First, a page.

Infielder moving all over diamond, including outfield
By Jamal Collier
VIERA, Fla. -- Cardinals infielder Jacob Wilson makes sure he is one of the first players into camp every morning to maximize one-on-one time with hitting coach John Mabry, as Wilson adjusts to his new batting stance.
While dissecting his swing during the offseason, Wilson saw that his legs were too spread out.
"It was causing me to hit a lot of fly balls," Wilson said. "Now I'm more upright and now we're just trying to make sure everything's working like it should be with my body being taller."
Although he went 0-for-3 in Sunday's 4-4 tie with the Nationals, Wilson said he is starting to feel more comfortable. Within the past week, he's started to have improved at-bats and put better swings on the ball.
Wilson pushed for a spot on the roster last season after an impressive showing during his first Major League Spring Training, but started the season in the Minors and never got the promotion. The Cards moved him all over the diamond last year, giving him time at all four infield positions and some time in left field.
"It opened my eyes to, 'Hey, got to do all of them, can't just get there in one position,'" Wilson said.
So Wilson has also spent the spring trying to make himself into a utility player. In addition to second and third -- the positions he has played in all but four games in the Minors -- Wilson has been working at shortstop, left and right field.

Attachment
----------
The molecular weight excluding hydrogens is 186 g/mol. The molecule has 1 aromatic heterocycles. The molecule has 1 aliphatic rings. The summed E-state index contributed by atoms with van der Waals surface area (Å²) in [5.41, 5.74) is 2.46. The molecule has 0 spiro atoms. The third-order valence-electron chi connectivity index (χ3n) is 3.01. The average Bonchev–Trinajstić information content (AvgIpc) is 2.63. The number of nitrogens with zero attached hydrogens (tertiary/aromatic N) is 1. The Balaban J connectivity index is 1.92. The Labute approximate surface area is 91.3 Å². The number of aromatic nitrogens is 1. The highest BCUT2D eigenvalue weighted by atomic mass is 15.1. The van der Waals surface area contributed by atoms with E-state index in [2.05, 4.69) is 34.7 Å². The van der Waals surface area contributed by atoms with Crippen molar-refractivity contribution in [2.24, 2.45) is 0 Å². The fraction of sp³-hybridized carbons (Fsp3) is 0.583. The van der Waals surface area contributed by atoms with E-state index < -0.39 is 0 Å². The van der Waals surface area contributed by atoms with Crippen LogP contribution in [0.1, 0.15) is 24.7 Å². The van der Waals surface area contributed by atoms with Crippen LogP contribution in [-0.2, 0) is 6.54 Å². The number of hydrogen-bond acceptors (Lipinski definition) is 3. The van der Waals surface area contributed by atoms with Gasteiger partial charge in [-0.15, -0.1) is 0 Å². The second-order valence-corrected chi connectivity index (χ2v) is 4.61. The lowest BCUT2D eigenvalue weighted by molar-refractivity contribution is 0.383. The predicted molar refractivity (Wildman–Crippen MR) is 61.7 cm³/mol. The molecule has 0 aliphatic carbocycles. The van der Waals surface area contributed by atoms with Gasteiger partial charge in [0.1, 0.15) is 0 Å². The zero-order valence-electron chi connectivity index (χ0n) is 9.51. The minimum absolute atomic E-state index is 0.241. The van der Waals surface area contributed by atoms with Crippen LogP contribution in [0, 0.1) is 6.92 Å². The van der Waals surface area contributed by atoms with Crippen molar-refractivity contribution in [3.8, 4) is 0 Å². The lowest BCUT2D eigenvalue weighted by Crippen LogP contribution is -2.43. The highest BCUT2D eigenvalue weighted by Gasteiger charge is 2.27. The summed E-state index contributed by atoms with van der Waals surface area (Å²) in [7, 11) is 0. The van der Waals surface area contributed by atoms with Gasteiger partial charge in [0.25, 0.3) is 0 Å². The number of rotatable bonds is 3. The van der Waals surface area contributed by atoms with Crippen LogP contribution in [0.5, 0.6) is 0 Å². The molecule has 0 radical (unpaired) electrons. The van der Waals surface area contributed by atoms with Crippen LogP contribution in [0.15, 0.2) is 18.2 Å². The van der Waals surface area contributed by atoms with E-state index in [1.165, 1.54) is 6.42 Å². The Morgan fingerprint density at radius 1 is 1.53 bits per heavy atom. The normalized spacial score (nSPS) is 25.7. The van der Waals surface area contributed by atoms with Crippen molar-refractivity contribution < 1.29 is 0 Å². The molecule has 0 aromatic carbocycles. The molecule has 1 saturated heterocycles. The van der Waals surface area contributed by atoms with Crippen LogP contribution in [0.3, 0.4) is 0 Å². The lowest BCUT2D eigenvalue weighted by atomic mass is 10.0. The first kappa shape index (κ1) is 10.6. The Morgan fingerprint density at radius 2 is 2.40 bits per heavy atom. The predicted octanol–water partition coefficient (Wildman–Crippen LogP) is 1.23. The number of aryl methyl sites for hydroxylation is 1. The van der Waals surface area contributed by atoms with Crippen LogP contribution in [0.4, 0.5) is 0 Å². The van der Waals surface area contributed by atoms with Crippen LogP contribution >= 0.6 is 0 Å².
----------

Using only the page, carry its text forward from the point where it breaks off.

"To make sure I can play anywhere and everywhere," he said. "And to make sure it's not one of those, 'Can he play that?' I want it to be, 'Yeah, we're comfortable with him doing that.'"
Adding versatility could improve Wilson's chances of earning a backup role, especially considering shortstop Jhonny Peralta is expected to be sidelined until midseason after undergoing thumb surgery.
"Making sure I can do as many possible things as I can," Wilson said. "Just because it makes you more valuable."
Jamal Collier is a reporter for MLB.com. Follow him on Twitter at @jamalcollier. This story was not subject to the approval of Major League Baseball or its clubs.